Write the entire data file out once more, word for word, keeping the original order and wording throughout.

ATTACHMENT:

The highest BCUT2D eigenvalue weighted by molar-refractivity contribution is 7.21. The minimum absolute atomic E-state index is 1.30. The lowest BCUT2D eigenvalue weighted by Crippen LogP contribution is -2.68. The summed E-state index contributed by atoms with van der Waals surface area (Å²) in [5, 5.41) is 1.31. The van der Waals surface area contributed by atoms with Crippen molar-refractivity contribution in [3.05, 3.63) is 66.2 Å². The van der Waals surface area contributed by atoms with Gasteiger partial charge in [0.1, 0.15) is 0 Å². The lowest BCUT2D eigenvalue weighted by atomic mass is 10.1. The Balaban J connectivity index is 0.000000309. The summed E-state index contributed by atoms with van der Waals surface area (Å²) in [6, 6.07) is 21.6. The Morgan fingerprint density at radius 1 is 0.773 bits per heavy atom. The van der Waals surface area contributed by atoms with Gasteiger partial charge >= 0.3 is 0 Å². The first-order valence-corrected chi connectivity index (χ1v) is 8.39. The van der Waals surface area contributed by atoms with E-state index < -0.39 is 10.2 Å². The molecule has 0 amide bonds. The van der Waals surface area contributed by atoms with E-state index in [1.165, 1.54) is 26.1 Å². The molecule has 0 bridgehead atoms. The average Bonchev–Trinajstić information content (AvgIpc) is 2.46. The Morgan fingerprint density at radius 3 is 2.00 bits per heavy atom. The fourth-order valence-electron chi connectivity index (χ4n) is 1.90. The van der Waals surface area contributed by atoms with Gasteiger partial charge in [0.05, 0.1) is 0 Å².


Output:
The highest BCUT2D eigenvalue weighted by molar-refractivity contribution is 7.21. The minimum absolute atomic E-state index is 1.30. The lowest BCUT2D eigenvalue weighted by Crippen LogP contribution is -2.68. The summed E-state index contributed by atoms with van der Waals surface area (Å²) in [5, 5.41) is 1.31. The van der Waals surface area contributed by atoms with Crippen molar-refractivity contribution in [3.05, 3.63) is 66.2 Å². The van der Waals surface area contributed by atoms with Gasteiger partial charge in [0.1, 0.15) is 0 Å². The lowest BCUT2D eigenvalue weighted by atomic mass is 10.1. The Balaban J connectivity index is 0.000000309. The summed E-state index contributed by atoms with van der Waals surface area (Å²) in [6, 6.07) is 21.6. The Morgan fingerprint density at radius 1 is 0.773 bits per heavy atom. The van der Waals surface area contributed by atoms with Gasteiger partial charge >= 0.3 is 0 Å². The first-order valence-corrected chi connectivity index (χ1v) is 8.39. The van der Waals surface area contributed by atoms with E-state index < -0.39 is 10.2 Å². The molecule has 0 amide bonds. The van der Waals surface area contributed by atoms with E-state index in [1.165, 1.54) is 26.1 Å². The molecule has 0 bridgehead atoms. The average Bonchev–Trinajstić information content (AvgIpc) is 2.46. The Morgan fingerprint density at radius 3 is 2.00 bits per heavy atom. The fourth-order valence-electron chi connectivity index (χ4n) is 1.90. The van der Waals surface area contributed by atoms with Gasteiger partial charge in [0.05, 0.1) is 0 Å².